The Fed kept the range for its target overnight rate stable at 2.25% to 2.5% during the first half of the year before cutting it to 2% to 2.25% at the conclusion of its most recent policy meeting on July 31. Further cuts are widely expected, including at the next policy meeting in September.
In the aggregate, deposit rates are moving down, “but there are pockets of upward pressure,” said Andrew Frisbie, an executive vice president at the advisory firm Novantas. “There’s a lot of money on the commercial side that might be sitting at very low rates because it was only partially negotiated, and at some point” the client “might ask for more.”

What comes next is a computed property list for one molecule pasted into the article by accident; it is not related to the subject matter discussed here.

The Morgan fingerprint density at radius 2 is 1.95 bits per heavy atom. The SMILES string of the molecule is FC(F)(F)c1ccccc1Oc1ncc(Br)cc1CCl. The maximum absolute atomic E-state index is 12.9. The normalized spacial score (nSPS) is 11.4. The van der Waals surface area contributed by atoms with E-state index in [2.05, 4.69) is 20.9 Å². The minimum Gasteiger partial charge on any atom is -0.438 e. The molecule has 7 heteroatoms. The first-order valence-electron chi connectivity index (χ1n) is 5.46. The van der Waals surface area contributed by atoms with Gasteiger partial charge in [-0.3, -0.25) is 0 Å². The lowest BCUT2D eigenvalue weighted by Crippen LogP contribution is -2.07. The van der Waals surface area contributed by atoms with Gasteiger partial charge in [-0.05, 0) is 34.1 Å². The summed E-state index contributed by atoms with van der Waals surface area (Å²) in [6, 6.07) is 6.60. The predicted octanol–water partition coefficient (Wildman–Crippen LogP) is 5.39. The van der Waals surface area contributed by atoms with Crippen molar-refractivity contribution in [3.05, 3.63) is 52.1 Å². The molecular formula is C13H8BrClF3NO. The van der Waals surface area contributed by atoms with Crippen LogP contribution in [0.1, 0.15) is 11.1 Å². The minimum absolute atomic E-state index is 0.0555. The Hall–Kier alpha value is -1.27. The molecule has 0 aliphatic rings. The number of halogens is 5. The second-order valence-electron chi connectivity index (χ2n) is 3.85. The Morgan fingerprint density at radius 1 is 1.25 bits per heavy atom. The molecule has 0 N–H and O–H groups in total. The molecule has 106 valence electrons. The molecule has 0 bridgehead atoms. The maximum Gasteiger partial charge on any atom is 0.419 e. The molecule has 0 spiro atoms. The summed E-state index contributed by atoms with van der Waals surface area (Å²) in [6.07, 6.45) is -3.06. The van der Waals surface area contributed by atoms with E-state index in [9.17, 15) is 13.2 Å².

In recent periods, bank funding costs have also been pushed higher by a shift toward relatively high-cost certificates of deposit. Though time deposits represented just 16% of industrywide total deposits at the end of the second quarter, they accounted for 58% of growth in deposits since the end of 2017.